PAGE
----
Pseudonymity, Anonymity, and Obfuscation

Ever get creeped-out when Facebook automatically recognizes you or one of your friends in a photo? Facial recognition has been around for ages, but it’s starting to get disturbingly adept. There are haircuts and makeup tactics that can trick such cameras and software into not recognizing your face as a face, like the “ugly shirt” in William Gibson‘s Spook Country (2008). Obfuscation is akin to masking your identity without wearing a mask.
CVDazzle

ObfuscationI loathe the phrase “hiding in plain sight,” but there’s no better way to easily describe the practice. “It’s a somewhat blurry line, but obfuscation is different than concealment,” Finn Brunton told Joe Uchill at Passcode. “Obfuscation is the production of ambiguous, confusing, or deliberately misleading information in context where direct observation cannot be avoided.” It can be a lot more technically complex than just encoding a message for a certain audience (see Wayner, 2009), but Brunton, along with Helen Nissenbaum, have just released the highly readable Obfuscation: A User’s Guide for Privacy and Protest (MIT Press, 2015), which covers all sorts of contexts and uses for obfuscation, including Facebook’s “real name” policy and social steganography. Brunton continues,

In the case of Facebook, people who are fighting the name policy might not be doing so because they want to conceal an identity, but because for them it’s very important that they are able to have two different identities. But people who are doing exactly that might also be using obfuscation on Facebook, in the sense that for example, in the middle of bland updates on a real name account is a note that only friends who understand their lives will get the actual significance, so that the really salient activity can be buried in a bunch of other things that all seem unimportant.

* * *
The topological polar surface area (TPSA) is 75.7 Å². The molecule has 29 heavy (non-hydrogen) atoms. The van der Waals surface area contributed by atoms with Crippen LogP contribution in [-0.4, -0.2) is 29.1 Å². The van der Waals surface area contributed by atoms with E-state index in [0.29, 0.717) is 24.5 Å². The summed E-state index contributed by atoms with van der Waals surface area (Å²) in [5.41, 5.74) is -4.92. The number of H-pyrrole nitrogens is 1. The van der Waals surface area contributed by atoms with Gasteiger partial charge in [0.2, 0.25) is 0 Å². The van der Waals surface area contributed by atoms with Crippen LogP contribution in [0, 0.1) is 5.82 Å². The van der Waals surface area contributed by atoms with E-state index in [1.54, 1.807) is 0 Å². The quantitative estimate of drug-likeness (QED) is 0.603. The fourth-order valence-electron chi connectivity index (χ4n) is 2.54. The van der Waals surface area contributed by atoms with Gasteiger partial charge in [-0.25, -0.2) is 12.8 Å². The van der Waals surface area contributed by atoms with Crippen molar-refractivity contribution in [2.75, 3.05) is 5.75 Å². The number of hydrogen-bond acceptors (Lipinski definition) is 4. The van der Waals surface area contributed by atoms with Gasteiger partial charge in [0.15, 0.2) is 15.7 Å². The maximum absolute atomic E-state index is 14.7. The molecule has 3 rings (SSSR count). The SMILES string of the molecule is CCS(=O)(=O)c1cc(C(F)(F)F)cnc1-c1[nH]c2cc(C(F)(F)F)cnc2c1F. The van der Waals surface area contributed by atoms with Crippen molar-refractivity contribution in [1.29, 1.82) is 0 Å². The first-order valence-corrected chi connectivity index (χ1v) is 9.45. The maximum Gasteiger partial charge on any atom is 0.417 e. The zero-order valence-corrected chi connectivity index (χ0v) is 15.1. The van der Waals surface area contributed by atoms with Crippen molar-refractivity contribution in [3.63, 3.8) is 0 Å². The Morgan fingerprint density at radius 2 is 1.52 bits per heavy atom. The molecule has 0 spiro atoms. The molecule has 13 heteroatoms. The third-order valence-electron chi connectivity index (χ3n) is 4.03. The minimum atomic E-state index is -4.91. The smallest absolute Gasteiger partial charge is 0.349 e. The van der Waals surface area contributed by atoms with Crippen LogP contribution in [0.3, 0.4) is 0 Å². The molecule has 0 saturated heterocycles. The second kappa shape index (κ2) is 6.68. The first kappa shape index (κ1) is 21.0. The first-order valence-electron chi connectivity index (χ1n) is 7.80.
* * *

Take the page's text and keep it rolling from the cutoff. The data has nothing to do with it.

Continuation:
danah boyd and Alice Marwick (2011) found that some teenagers use allusions to music, movies, and shows as a form of obfuscation on social media. boyd calls it “social steganography” (p. 22). Users hide an encoded message where no one is likely to look for it: right out in the open. Carmen, one of their interviewees, has problems with her mother commenting on her statuses on Facebook. She finds it an invasion of her privacy, and her mom’s eagerness to intervene squelches the online conversations she has with her friends. When Carmen broke up with her boyfriend, she wanted to express her feelings to her friends without alarming her mother. Instead of posting her feelings directly, she posted lyrics from “Always Look on the Bright Side of Life.” Not knowing the allusion, her mom thought she was having a good day. Knowing that the song is from the Monty Python movie Life of Brian (1979) and that it is sung while the characters are being crucified, Carmen’s friends knew that all was not well and texted her to find out what was going on (boyd & Marwick, 2011).